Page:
|Multi-Stakeholder Public Policy Governance and its Application to the Internet Governance Forum|
|Prev||Chapter 2. Internet governance as it was||Next|
Governments have tended to take a back seat in the development and promulgation of technical standards in general, and ICT standards in particular. Thus the Internet’s technical standards are not, in general, mandated by law. In this they contrast with the technical standards for international telephony, which are set out in the International Telecommunications Regulations (ITRs), a binding treaty instrument which is developed and periodically updated by the ITU’s World Conference on International Telecommunication (WCIT).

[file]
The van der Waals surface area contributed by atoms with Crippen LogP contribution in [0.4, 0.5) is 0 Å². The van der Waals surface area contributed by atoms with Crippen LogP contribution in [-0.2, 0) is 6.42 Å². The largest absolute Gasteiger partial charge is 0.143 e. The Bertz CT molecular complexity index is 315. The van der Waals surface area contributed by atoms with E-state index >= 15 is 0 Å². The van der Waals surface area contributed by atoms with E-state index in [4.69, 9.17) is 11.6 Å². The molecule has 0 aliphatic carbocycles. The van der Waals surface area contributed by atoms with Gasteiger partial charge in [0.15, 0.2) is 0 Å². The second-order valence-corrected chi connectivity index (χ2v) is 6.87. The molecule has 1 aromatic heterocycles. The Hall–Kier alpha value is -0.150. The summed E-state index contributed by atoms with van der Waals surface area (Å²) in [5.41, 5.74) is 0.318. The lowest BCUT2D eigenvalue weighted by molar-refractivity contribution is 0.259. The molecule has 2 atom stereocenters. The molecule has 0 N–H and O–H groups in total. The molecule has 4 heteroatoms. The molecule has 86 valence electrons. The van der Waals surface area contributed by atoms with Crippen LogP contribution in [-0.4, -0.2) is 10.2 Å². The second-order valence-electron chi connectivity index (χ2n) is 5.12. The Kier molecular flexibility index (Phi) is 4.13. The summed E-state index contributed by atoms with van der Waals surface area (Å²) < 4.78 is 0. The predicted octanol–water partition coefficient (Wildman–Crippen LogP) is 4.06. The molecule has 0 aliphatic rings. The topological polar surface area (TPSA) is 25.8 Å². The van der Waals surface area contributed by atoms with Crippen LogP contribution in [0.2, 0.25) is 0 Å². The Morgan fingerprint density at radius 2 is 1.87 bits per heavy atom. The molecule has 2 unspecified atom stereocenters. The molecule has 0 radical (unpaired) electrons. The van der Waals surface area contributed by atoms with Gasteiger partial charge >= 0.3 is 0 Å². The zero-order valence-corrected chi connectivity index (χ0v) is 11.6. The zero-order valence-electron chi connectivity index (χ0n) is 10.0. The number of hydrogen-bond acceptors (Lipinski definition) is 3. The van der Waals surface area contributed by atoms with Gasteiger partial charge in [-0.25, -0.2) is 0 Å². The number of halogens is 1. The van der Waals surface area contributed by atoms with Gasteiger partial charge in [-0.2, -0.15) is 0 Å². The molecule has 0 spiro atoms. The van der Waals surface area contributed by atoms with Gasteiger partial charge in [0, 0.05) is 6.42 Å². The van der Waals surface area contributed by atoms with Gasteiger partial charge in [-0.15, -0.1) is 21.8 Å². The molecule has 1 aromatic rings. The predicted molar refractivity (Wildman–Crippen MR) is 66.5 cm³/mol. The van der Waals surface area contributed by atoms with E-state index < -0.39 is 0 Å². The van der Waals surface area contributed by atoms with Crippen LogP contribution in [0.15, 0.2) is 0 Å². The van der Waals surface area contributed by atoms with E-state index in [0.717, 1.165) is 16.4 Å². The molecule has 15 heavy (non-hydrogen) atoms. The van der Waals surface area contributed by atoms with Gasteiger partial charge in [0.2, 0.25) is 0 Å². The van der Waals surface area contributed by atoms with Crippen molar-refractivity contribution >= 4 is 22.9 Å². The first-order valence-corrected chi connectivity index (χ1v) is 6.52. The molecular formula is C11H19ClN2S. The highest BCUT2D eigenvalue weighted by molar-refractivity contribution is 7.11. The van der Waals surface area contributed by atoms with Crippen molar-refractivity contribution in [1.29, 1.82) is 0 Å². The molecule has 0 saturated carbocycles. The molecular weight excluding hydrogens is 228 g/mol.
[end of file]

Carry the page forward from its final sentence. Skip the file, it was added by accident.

Internet standards are complied with not because Internet users are compelled by hierarchically-imposed authority to do so, but because they are of high quality, are timely, widely supported, and represent a high level of technical consensus amongst a broad group of experts and users. Thus, the de facto standards of the Internet are a form of governance by norms, whereas the de jure standards of international telephony are a form of governance by rules.
The term “Internet standard” is used in two senses. The narrower sense is a specification produced by the IETF that has progressed through its standards development process to the final stage. Whilst the importance of the IETF to Internet standards development can hardly be overstated, the term will be used here more broadly to encompass specifications developed by any standards body that are intended for deployment on the Internet.